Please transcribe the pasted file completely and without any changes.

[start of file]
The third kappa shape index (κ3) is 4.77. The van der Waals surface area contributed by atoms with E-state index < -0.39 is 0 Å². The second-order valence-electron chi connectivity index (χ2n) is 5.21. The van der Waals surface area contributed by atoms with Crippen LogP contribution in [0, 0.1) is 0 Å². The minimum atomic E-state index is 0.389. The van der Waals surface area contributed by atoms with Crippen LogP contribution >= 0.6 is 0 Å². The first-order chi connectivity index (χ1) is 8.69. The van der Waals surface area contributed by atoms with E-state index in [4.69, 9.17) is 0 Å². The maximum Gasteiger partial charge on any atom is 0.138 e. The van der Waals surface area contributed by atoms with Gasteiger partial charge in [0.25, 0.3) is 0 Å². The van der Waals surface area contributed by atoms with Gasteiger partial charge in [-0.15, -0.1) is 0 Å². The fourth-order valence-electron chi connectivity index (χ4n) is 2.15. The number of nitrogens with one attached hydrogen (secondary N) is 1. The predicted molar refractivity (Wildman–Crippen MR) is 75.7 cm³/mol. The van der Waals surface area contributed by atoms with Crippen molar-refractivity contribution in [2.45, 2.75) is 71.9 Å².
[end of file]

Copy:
The third kappa shape index (κ3) is 4.77. The van der Waals surface area contributed by atoms with E-state index < -0.39 is 0 Å². The second-order valence-electron chi connectivity index (χ2n) is 5.21. The van der Waals surface area contributed by atoms with Crippen LogP contribution in [0, 0.1) is 0 Å². The minimum atomic E-state index is 0.389. The van der Waals surface area contributed by atoms with Crippen LogP contribution >= 0.6 is 0 Å². The first-order chi connectivity index (χ1) is 8.69. The van der Waals surface area contributed by atoms with E-state index in [4.69, 9.17) is 0 Å². The maximum Gasteiger partial charge on any atom is 0.138 e. The van der Waals surface area contributed by atoms with Gasteiger partial charge in [0.25, 0.3) is 0 Å². The van der Waals surface area contributed by atoms with Gasteiger partial charge in [-0.15, -0.1) is 0 Å². The fourth-order valence-electron chi connectivity index (χ4n) is 2.15. The number of nitrogens with one attached hydrogen (secondary N) is 1. The predicted molar refractivity (Wildman–Crippen MR) is 75.7 cm³/mol. The van der Waals surface area contributed by atoms with Crippen molar-refractivity contribution in [2.45, 2.75) is 71.9 Å².